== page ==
GameStop lays off more than 50 in latest step on long road to financial recovery

Mike Futter

GameStop lays off more than 50 in latest step on long road to financial recovery

GameStop share price continues to sink as company struggles to regroup in the face of digital distribution and subscription gaming.

Mike Futter,Thu, 01 Aug 2019 15:33:00

It’s been less than two months since GameStop announced it was closing its beloved ThinkGeek brand. The protracted layoffs began in 2018, when the company shuttered its Denver office, continuing through June when financial pressures led GameStop to sunset the brand and lay off its remaining staff.

Now, GameStop has shared with its staff that it is laying off more than 50 employees. GameDaily received a tip that layoffs took place affecting district and regional managers, human resources staff, and loss prevention employees. An internal email shared to Twitter (h/t Gamasutra) lays out the reasoning and impact of the corporate reorganization the company is calling “GameStop Reboot.”

We have important news to share with you today concerning the redesign of our Field Leadership team. As part of our continued GameStop Reboot transformation initiative, a dedicated team, including the Retail Vice Presidents, HR, LP and the U.S. Store Operations leadership team, have been working diligently to realign our current field regions and districts in an effort to reduce our cost structure and build efficiencies into our field leadership organization so that we can reinvest in the business.

This realignment results in an expanded size of GameStop’s regions and districts, therefore reducing the number of field leaders required to run the organization. The realignment also allows for a reset of the GSL reporting structure, enabling these new multi-unit leader’s ownership in their span of control. More details to come on the GSL process.

Unfortunately, with these changes, there are more than 50 field leaders who have been impacted and will be leaving the GameStop team. This includes regional, district, HR, and LP leaders. These leaders will be missed and we wish them success in their future endeavors.

These decisions are not easy, but necessary to help us reduce costs to enable investment in revenue-driving initiatives that will help grow the business once again. There is more work to be done to streamline the number of tasks for our field leaders and provide tools to support their daily activities. This work has already begun and will continue moving forward. 

It seems that GameStop is hoping to increase its regional footprints and add more responsibility to those who survived this round of layoffs. The note in the final paragraph also implies that GameStop hasn’t entirely solidified how this additional workload will be handled efficiently by its remaining field managers.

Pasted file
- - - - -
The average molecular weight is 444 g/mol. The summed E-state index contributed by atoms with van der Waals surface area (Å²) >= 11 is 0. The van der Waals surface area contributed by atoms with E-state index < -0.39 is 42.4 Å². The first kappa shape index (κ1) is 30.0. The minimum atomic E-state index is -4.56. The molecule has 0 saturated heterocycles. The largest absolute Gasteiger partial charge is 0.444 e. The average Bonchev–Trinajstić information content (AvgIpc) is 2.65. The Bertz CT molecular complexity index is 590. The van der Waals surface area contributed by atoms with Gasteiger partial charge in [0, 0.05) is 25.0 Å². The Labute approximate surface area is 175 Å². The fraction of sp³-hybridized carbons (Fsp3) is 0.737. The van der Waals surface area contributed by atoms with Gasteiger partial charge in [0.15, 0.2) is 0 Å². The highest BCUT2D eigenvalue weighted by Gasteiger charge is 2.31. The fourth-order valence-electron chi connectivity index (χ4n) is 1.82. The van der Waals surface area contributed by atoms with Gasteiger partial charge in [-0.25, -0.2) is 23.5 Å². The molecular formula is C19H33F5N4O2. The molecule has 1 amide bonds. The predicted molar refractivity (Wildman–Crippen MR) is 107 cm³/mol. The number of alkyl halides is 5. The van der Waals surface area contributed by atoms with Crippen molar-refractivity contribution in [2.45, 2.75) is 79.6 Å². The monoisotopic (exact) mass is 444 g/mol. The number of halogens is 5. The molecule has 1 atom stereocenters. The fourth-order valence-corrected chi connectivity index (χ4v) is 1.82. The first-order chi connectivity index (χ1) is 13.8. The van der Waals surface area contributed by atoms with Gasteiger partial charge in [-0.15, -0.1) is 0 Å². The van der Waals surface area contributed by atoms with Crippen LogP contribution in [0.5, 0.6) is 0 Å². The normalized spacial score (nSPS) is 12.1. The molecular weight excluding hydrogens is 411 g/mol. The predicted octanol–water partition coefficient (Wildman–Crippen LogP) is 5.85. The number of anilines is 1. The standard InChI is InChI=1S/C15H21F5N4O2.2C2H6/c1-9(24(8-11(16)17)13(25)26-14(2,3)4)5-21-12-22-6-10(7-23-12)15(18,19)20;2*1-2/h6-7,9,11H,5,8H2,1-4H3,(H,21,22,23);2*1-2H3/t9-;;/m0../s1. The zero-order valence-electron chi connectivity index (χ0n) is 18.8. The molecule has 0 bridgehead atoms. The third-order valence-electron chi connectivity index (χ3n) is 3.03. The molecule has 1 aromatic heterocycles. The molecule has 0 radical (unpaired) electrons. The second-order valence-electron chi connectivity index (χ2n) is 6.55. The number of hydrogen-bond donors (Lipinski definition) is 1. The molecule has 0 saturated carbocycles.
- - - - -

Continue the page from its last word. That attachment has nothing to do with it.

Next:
GameStop did not respond to GameDaily’s request for comment by publication. We’ll update should we receive a response.

As we reported in June, GameStop’s woes come from its years-long reliance on the used game market. The company’s bread-and-butter was leveraging the supply and demand realities of a video game ecosystem that only existed in physical copies. The advent of digital distribution and its massive growth over the current console generation has disrupted that so severely that GameStop has had to chase new forms of revenue in refurbished mobile devices, board games, and collectibles. This has led to a retail presence that felt cluttered and disorganized.

GameStop is betting now on collectibles, centralizing its now-retired ThinkGeek business with its core video game operation. The company is also hoping to revitalize itself as a gathering place and has also made moves to create its own esports arena

Wall Street isn’t convinced, though. GameStop’s (GME) share price has continued to slide ($4.04 at time of publication, down from about $50 in 2015) and some analysts seem to be preparing for GameStop’s funeral. Others remain hopeful that GameStop will find a buyer, even though it failed before. That would likely mean a leveraged buyout (LBO), the same type of acquisition that saddled Toys R Us with so much debt it buckled under the weight. In all likelihood, a buyout of that type would make some investors quite rich while leaving shareholders and employees out in the cold.

In an ideal scenario, a leveraged buyout takes the company private so it can be rehabbed and then taken public once more. Any shareholder that hangs on in that situation is likely to benefit, but as Toys R Us teaches, the goals of an LBO may not be that generous.

GameStop completed a tender offer in early July, repurchasing 11.7% of its outstanding shares of common stock at $5.20 per share. As this was a tender offer, the per share value was higher than market price.

GameStop is still floundering, though management has a plan to restore the company to its former financial glory. The question is whether it will execute in time to pull out of the tailspin.

Disclosure: Michael Futter served as the news editor of Game Informer from 2013 - 2016. Game Informer is owned by GameStop.